“Dive In Me” written with Jesse Bullington shows Selena Chambers’ strength with character driven stories. I have seen far too many one dimensional “alterna-teen” characters. Weird fiction is doubly prone to this problem for reasons I can not comprehend. Thankfully Selena Chambers’ characters suffer no such affliction. This tale of teenage girls egging one another on to find and dive into Suicide Sinks is a lesson in building a steadily increasing sense of dread while the girls in question maintain an entirely believable banter back and forth between one another. Too often the pendulum will swing the other way and authors have their characters become too cool, mouthing sentiments that no teenager in their right mind would ever consider. Moira, Spring and Gina bear no such problem. They’re definitely a trifle immature, still unsure of themselves, in other words they’re kids feeling their way in the world and thus the events within “Dive In Me” are believable. Most importantly you wind up liking these kids which makes the events in this story strike home.
“But this is Lovecraft eZine!” I hear you cry. Do not worry dear heart. “The Good Shepherdess” is a gorgeously effective tale about Joan of Arc, Gilles de Rais and the Old Ones that dear lords I wish Mrs Chambers would expand into novel length. (Any of these three would be a welcome sight.) Besides the fact my wife insists I suffer from a Joan of Arc complex I have always been fascinated that she fought alongside Gilles de Rais. I am hardly surprised Selena picked up on this as well. Adding the Old Ones to the mix adds that last tiny bit of frisson that simply makes it hit oh so well.
“Remnants of Lost Empires” introduces us to the Bas Bleu, a shadowy esoteric organization interested in the work of “Sarah Pickman (1780-1810) an imminent member of London’s cognoscenti, claiming friendships with early Romantics like William Blake and Mary Wollstonecraft.” Chambers is fully capable of creating such a character wholesale because such women are all too frequently forgotten in the annals of official history, or if they are remembered relegated to a footnote awaiting the curious investigator.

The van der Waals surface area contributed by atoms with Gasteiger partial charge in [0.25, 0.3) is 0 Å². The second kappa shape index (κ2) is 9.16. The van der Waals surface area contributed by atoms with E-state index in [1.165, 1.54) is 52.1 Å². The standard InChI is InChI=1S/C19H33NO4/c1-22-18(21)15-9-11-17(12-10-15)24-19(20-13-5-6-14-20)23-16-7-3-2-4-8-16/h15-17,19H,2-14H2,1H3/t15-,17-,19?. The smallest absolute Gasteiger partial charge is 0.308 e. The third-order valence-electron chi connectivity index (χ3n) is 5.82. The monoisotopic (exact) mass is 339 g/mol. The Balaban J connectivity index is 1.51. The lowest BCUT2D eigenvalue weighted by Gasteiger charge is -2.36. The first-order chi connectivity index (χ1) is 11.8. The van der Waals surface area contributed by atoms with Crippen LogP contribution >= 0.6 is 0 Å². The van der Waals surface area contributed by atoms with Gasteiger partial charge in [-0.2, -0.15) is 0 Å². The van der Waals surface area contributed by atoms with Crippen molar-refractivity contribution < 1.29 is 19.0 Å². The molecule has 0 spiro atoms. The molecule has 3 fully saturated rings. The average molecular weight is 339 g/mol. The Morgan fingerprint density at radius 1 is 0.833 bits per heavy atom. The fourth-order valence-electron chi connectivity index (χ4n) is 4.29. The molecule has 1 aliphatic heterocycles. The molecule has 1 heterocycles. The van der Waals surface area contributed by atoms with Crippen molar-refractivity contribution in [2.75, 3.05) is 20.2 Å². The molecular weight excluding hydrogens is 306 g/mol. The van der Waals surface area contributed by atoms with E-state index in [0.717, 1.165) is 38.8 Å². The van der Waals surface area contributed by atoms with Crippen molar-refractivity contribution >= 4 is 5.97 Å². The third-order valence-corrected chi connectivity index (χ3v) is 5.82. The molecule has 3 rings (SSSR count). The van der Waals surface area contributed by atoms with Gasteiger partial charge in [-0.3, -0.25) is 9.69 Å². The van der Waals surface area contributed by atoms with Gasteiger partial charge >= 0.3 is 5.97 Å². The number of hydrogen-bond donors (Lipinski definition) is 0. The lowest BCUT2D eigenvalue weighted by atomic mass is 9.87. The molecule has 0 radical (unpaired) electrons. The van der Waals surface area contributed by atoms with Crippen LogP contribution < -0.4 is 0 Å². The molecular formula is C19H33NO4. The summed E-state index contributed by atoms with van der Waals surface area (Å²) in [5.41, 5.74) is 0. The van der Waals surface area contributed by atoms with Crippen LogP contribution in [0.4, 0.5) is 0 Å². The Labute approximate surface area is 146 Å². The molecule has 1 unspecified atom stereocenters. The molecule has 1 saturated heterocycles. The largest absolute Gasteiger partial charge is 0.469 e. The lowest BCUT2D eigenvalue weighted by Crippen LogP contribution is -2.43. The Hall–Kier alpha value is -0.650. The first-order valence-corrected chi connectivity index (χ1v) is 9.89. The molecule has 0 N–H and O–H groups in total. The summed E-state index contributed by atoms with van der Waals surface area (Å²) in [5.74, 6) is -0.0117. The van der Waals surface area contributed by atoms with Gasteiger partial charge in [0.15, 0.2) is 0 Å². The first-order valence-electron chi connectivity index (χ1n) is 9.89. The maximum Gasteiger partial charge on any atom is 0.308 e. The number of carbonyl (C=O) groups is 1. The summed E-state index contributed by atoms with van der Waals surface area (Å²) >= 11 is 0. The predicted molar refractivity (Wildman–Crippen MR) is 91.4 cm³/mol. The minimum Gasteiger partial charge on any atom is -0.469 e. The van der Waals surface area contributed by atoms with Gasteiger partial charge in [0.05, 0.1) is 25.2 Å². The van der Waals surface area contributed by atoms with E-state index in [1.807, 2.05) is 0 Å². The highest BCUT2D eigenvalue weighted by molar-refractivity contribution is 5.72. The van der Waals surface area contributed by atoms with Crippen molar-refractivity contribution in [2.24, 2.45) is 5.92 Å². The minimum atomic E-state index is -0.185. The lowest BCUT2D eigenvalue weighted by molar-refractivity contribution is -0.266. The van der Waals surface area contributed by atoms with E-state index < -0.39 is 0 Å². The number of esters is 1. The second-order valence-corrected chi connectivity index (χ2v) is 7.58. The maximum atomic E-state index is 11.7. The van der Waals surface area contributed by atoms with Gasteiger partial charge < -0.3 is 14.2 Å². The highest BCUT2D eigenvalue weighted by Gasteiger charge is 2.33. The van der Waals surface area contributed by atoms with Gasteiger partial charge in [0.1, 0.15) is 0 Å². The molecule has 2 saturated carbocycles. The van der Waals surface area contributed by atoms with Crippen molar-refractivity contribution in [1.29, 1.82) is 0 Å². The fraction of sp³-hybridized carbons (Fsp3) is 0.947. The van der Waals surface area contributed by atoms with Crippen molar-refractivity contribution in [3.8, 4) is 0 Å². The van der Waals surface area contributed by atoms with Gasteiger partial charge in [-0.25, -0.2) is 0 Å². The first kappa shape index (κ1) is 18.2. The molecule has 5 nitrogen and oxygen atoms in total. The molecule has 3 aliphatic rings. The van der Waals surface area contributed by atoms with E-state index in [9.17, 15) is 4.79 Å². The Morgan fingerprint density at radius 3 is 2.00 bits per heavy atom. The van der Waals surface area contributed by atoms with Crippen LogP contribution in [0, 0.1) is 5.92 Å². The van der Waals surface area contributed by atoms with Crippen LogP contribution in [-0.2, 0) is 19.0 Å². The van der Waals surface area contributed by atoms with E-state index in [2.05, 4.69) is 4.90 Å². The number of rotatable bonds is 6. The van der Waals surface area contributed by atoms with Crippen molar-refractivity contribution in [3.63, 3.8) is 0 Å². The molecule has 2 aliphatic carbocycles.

“The Neurastheniac” shows again the fingerprints of the Bas Bleu Sisterhood. This time they are interested in Helen Heck, a poet who left behind “incomplete and fragmentary unpublished notebooks, collectively known as The Neurastheniac”. The story documents Heck’s arrival in New York to attend Barnard College, her discovery of The King in Yellow in Columbia’s library special collection and her subsequent trespassings on the abandoned and decaying Winthrop Government Lethal Chambers. What follows reminds me of a combination of Gabrielle Wittkop, Leonora Carrington, and Francesca Woodman, a harrowing journey indeed.
As usual I have not scratched the surface of the treasures that await you within Calls for Submission. From the wine tasting notes of “Vintage Scenes” that scatter the collection, the longer devastating piece “The Last Session” that showcases Chambers’ deft hand with character’s voices or the simply haunting “The United States of Kubla Khan” that ensured I will never listen to a Lawrence English piece the same way again, Calls for Submission is more than a collection of short stories. It is the showcase of a writer with a deliberate and considered world view, intensely honed craft, and a calculated message. My only hope is the next work I read by her is of novel length.
Soundtrack for this review:
Purchase Calls for Submission here.
Main article photo by OleAarnes. See more of their photography here.
This review by Acep Hale.